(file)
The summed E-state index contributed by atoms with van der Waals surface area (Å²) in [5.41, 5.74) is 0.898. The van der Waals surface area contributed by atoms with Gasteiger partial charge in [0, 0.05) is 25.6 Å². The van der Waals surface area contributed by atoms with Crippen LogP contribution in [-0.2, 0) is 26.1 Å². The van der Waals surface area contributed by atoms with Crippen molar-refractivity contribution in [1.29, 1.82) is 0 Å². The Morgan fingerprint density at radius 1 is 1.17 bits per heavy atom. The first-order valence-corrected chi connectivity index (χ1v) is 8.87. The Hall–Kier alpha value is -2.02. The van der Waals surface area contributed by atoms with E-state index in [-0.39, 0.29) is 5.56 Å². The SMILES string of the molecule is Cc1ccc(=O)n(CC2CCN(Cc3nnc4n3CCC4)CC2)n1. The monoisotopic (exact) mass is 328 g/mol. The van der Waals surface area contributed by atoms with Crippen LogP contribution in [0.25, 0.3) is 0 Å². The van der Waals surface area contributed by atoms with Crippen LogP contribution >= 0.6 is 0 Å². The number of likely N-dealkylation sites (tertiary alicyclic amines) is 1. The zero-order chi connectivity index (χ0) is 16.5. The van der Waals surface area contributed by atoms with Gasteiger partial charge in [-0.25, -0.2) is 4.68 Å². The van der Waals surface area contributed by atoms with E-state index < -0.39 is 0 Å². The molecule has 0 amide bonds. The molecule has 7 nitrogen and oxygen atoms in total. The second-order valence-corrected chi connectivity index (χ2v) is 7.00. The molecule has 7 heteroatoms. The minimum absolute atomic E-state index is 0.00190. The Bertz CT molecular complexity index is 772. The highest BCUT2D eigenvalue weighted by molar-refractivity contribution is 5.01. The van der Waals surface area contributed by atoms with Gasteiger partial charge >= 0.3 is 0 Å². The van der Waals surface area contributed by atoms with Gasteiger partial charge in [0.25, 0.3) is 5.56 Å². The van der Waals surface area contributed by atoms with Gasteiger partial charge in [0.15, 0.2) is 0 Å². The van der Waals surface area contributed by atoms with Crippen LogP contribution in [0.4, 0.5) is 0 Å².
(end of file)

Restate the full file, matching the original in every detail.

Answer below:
The summed E-state index contributed by atoms with van der Waals surface area (Å²) in [5.41, 5.74) is 0.898. The van der Waals surface area contributed by atoms with Gasteiger partial charge in [0, 0.05) is 25.6 Å². The van der Waals surface area contributed by atoms with Crippen LogP contribution in [-0.2, 0) is 26.1 Å². The van der Waals surface area contributed by atoms with Crippen molar-refractivity contribution in [1.29, 1.82) is 0 Å². The Morgan fingerprint density at radius 1 is 1.17 bits per heavy atom. The first-order valence-corrected chi connectivity index (χ1v) is 8.87. The Hall–Kier alpha value is -2.02. The van der Waals surface area contributed by atoms with E-state index in [-0.39, 0.29) is 5.56 Å². The SMILES string of the molecule is Cc1ccc(=O)n(CC2CCN(Cc3nnc4n3CCC4)CC2)n1. The monoisotopic (exact) mass is 328 g/mol. The van der Waals surface area contributed by atoms with Crippen LogP contribution in [0.25, 0.3) is 0 Å². The van der Waals surface area contributed by atoms with Crippen LogP contribution >= 0.6 is 0 Å². The number of likely N-dealkylation sites (tertiary alicyclic amines) is 1. The zero-order chi connectivity index (χ0) is 16.5. The van der Waals surface area contributed by atoms with Gasteiger partial charge in [-0.25, -0.2) is 4.68 Å². The van der Waals surface area contributed by atoms with E-state index < -0.39 is 0 Å². The molecule has 0 amide bonds. The molecule has 7 nitrogen and oxygen atoms in total. The second-order valence-corrected chi connectivity index (χ2v) is 7.00. The molecule has 7 heteroatoms. The minimum absolute atomic E-state index is 0.00190. The Bertz CT molecular complexity index is 772. The highest BCUT2D eigenvalue weighted by molar-refractivity contribution is 5.01. The van der Waals surface area contributed by atoms with Gasteiger partial charge >= 0.3 is 0 Å². The van der Waals surface area contributed by atoms with Gasteiger partial charge in [0.25, 0.3) is 5.56 Å². The van der Waals surface area contributed by atoms with Gasteiger partial charge in [0.15, 0.2) is 0 Å². The van der Waals surface area contributed by atoms with Crippen LogP contribution in [0.4, 0.5) is 0 Å².